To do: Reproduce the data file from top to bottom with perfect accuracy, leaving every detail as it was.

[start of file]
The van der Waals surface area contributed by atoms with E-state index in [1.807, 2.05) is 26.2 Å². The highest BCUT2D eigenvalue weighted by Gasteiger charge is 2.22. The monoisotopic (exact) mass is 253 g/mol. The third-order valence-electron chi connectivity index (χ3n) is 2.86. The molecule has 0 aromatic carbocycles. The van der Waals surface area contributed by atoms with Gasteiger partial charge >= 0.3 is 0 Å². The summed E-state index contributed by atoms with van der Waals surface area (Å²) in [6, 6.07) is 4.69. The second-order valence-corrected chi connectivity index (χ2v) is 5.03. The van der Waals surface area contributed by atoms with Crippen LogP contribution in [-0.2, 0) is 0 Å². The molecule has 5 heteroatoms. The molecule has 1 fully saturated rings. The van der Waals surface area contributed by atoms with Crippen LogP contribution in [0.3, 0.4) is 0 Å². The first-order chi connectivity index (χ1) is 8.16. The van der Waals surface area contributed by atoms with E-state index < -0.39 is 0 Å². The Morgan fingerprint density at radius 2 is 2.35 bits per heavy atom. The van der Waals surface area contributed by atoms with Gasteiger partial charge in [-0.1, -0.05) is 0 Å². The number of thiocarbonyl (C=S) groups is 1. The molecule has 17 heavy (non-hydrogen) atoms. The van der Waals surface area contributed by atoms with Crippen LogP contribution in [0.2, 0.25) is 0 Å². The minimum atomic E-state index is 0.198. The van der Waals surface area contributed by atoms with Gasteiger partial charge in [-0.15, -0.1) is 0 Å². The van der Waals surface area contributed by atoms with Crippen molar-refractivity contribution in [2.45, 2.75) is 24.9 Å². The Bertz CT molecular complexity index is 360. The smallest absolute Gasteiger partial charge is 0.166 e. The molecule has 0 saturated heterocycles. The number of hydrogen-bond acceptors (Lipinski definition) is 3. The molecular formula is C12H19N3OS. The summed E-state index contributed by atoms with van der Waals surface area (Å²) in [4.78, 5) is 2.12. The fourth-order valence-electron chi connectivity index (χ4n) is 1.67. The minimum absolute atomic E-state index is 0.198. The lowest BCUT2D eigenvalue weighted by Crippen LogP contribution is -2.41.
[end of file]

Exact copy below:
The van der Waals surface area contributed by atoms with E-state index in [1.807, 2.05) is 26.2 Å². The highest BCUT2D eigenvalue weighted by Gasteiger charge is 2.22. The monoisotopic (exact) mass is 253 g/mol. The third-order valence-electron chi connectivity index (χ3n) is 2.86. The molecule has 0 aromatic carbocycles. The van der Waals surface area contributed by atoms with Gasteiger partial charge >= 0.3 is 0 Å². The summed E-state index contributed by atoms with van der Waals surface area (Å²) in [6, 6.07) is 4.69. The second-order valence-corrected chi connectivity index (χ2v) is 5.03. The van der Waals surface area contributed by atoms with Crippen LogP contribution in [-0.2, 0) is 0 Å². The molecule has 5 heteroatoms. The molecule has 1 fully saturated rings. The van der Waals surface area contributed by atoms with Crippen LogP contribution in [0.3, 0.4) is 0 Å². The first-order chi connectivity index (χ1) is 8.16. The van der Waals surface area contributed by atoms with E-state index < -0.39 is 0 Å². The Morgan fingerprint density at radius 2 is 2.35 bits per heavy atom. The van der Waals surface area contributed by atoms with Gasteiger partial charge in [-0.1, -0.05) is 0 Å². The number of thiocarbonyl (C=S) groups is 1. The molecule has 17 heavy (non-hydrogen) atoms. The van der Waals surface area contributed by atoms with Crippen LogP contribution in [0.2, 0.25) is 0 Å². The minimum atomic E-state index is 0.198. The van der Waals surface area contributed by atoms with Gasteiger partial charge in [-0.15, -0.1) is 0 Å². The van der Waals surface area contributed by atoms with Crippen molar-refractivity contribution in [2.45, 2.75) is 24.9 Å². The Bertz CT molecular complexity index is 360. The smallest absolute Gasteiger partial charge is 0.166 e. The molecule has 0 saturated heterocycles. The number of hydrogen-bond acceptors (Lipinski definition) is 3. The molecular formula is C12H19N3OS. The summed E-state index contributed by atoms with van der Waals surface area (Å²) in [4.78, 5) is 2.12. The fourth-order valence-electron chi connectivity index (χ4n) is 1.67. The minimum absolute atomic E-state index is 0.198. The lowest BCUT2D eigenvalue weighted by Crippen LogP contribution is -2.41.